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I have following struct to store my vertex data.

struct Rz3DContourNode {
  float x; //pos x
  float y;   //pos y
  float z;  //pos z
  float nx;  //normal x
  float ny;  //normal y
  float nz;  //normal z

I store list of vertices in STL vector as follows :

std::vector < Rz3DContourNode >  nodes;

When I try to use this as as vertex-array in OPEGL ,in does not render incorrectly.

glVertexPointer(3, GL_FLOAT, 12, &nodes[0]);

So, I tried to confirm the values using pointer arithmetic (assuming thats the way OPENGL handle data) as follows:

float *ptr=(float*) &nodes[0];

for(int i=0;i<nodes.size();i++)

   Rz3DContourNode confirmNode=nodes[i];  

  float x=*ptr;

  float y=*ptr;

  float z=*ptr;

  //Confirm values !!! Do not equal ??
  qDebug("x=%4.2f  y=%4.2f z=%4.2f  | nx=%4.2f ny=%4.2f nz=%4.2f

  //Skip normal positions


The values does not equal if I directly access values from the struct.

Does this means struct does not save the values contiguously ?

[EDIT] I Just noticed that using sizeof() instead of 12 fix the problem as follows:

glVertexPointer(3, GL_FLOAT, sizeof(Rz3DContourNode), &nodes[0]);

But still I am confused why my hack didnt traverse correctly in memory?(why qDebug doesnt print identical values ?)

share|improve this question
While the technique you are trying to use is formally a "hack", it should "work" as is in practice. Are you by any chance forcing some excessive alignment requirements on your struct type? If not, then the problem is in something you are not showing us. Are all values (x, y and z) different for all nodes? –  AndreyT Sep 5 '11 at 6:31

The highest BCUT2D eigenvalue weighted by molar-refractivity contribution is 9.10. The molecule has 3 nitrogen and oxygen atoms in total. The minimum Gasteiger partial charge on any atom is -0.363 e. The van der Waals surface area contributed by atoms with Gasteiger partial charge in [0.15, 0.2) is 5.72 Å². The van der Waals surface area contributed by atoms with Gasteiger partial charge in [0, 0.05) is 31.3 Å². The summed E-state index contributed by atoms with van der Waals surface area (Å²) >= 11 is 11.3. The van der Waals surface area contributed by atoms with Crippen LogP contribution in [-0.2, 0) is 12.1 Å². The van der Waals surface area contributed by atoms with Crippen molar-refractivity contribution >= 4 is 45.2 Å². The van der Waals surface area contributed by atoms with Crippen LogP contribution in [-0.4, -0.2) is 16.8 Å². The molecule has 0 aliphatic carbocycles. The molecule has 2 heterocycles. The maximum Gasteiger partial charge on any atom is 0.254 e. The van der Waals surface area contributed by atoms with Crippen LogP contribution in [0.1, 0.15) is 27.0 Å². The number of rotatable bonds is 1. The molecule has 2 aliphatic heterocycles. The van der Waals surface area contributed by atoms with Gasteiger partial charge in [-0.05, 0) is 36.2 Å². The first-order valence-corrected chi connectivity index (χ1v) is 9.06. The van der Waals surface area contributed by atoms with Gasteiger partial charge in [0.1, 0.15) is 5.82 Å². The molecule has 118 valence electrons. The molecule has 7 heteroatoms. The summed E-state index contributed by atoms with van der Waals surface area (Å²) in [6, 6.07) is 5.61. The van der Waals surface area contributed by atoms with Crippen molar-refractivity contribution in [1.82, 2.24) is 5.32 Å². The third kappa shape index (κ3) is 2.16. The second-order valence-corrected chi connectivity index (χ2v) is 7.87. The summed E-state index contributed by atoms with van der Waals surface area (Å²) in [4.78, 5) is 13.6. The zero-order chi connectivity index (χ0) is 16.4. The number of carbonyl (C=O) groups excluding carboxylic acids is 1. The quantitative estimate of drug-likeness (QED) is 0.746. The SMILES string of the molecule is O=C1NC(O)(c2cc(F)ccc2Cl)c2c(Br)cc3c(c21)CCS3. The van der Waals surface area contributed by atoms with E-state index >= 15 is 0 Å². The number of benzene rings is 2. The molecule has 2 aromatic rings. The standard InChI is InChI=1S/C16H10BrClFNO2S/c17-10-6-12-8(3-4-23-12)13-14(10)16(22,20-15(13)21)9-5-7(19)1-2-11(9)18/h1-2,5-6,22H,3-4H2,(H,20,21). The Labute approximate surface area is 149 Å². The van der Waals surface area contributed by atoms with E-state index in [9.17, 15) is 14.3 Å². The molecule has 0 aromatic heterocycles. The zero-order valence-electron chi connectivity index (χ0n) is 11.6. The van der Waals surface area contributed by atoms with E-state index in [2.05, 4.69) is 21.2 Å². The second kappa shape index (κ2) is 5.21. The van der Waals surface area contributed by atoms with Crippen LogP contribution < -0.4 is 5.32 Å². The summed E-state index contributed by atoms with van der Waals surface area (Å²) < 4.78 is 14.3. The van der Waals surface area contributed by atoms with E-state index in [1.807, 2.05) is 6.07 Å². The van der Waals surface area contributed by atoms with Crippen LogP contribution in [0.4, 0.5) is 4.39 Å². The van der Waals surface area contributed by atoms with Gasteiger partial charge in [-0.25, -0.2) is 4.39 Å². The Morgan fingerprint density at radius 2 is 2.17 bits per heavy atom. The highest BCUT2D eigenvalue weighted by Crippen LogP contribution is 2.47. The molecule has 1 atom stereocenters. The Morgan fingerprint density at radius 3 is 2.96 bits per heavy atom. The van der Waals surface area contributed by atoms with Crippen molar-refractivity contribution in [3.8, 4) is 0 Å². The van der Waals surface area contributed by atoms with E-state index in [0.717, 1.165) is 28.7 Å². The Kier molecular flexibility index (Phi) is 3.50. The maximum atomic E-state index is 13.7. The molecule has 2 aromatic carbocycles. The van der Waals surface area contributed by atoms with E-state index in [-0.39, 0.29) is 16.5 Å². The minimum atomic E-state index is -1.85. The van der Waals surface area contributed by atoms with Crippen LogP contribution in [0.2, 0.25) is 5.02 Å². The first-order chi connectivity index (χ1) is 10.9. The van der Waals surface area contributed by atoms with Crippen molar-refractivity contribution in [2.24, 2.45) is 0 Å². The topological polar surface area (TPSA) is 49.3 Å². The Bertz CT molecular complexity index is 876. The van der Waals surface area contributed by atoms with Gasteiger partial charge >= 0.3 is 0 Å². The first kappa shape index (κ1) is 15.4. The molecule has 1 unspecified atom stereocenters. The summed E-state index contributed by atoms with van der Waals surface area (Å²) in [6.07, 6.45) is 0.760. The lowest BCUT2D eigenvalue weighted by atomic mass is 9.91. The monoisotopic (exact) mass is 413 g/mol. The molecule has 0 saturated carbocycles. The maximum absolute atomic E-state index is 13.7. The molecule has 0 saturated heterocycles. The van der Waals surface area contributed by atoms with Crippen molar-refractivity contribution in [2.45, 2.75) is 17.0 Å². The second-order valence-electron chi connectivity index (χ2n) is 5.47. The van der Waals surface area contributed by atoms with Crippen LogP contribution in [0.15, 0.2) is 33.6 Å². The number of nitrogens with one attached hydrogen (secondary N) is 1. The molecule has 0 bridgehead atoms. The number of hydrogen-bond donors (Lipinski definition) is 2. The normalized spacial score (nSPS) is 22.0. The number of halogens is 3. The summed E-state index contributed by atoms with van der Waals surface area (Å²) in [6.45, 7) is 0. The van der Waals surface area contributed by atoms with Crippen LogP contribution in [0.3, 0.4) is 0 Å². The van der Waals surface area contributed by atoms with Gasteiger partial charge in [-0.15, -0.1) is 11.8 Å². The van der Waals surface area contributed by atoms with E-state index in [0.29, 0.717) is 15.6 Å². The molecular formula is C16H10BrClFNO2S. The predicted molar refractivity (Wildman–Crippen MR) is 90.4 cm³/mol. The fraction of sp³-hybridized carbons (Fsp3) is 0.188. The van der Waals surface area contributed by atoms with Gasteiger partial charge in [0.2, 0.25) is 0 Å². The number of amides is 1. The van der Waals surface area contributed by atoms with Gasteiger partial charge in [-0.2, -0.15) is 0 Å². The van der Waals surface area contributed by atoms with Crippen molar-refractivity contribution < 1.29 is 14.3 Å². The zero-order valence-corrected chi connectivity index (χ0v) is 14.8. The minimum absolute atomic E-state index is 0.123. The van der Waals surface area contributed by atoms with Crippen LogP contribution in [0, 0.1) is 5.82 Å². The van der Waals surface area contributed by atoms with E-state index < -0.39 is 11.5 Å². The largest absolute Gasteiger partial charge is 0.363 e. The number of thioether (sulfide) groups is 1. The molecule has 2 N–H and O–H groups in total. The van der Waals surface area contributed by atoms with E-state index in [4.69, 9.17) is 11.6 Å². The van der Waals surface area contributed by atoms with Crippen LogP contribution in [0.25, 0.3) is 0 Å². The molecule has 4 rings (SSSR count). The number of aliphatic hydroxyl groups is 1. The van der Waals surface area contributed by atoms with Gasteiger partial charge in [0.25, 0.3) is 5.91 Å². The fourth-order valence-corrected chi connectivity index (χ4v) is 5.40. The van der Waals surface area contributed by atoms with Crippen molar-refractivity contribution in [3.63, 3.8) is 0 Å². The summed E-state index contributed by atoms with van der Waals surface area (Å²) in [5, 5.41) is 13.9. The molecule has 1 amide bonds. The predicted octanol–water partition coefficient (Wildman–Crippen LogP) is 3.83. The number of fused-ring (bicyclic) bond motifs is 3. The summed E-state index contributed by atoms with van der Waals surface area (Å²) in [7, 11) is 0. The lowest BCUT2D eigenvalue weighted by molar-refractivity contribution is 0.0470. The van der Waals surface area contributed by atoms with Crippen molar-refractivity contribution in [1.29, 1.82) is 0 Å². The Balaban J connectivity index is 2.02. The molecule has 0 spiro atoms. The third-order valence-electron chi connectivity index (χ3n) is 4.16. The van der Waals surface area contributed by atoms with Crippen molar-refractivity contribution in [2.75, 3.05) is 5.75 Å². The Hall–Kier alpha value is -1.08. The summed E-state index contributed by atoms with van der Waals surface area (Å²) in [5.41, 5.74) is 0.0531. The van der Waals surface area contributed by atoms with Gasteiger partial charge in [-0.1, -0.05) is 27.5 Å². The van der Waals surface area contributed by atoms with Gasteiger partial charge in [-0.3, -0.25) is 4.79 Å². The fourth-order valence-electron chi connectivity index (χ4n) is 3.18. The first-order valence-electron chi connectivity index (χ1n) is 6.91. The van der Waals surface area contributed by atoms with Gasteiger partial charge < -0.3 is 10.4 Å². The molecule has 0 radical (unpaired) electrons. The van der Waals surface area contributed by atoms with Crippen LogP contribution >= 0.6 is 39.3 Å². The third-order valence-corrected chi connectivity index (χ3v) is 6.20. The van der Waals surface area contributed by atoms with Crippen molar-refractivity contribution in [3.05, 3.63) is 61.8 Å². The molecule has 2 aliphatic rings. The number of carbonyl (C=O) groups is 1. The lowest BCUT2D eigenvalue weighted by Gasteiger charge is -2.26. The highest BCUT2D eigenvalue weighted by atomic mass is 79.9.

hi ,I just noticed that using glVertexPointer(3, GL_FLOAT, sizeof(Rz3DContourNode), &nodes[0]); fix the problem !!! –  Ashika Umanga Umagiliya Sep 5 '11 at 6:34
@AndreyT: IIRC, the standard should ensure that a std::vector should be contiguous in memory. I don't see what's really hacky about that. Alignment could be an issue though, as you say. –  Mike Bantegui Sep 5 '11 at 6:37
@Mike Bantegui: It is not about the vector. The hack in this case is the attempt to re-interpert a struct of 6 consecutive floats as an array float[6]. In OpenGL vertices are represented by arrays of coordinates. For some reason people insist in representing them as structs in their user code and then reinterpreting these structs as arrays before passing to OpenGL functions, which is a hack. –  AndreyT Sep 5 '11 at 6:42
@umanga: Why did you say 12 originally? What did 12 stand for? –  AndreyT Sep 5 '11 at 6:44

1 Answer 1

up vote 3 down vote accepted
sizeof(Rz3DContourNode) == 6*4 = 24 bytes ... not 12!

The stride is the # of bytes between the start of each vertex, not the padding. Although 0 is a special value that indicates tightly packed data.

So, if you're using 3 floats as vertex data, there's no difference between a stride of 0 and 12 (because 3 floats are 12 bytes). In your case, your struct is 24 bytes, so you should put that.

This convention (stride = step size, not padding) allows the simple use of sizeof, so you ended up doing the the right thing intuitively. That's good API design for you. :)

See glVertexPointer docs:


Specifies the byte offset between consecutive vertices. If stride is 0, the vertices are understood to be tightly packed in the array. The initial value is 0.

share|improve this answer
thanks ,yeah first i thought is the padding. –  Ashika Umanga Umagiliya Sep 5 '11 at 7:47

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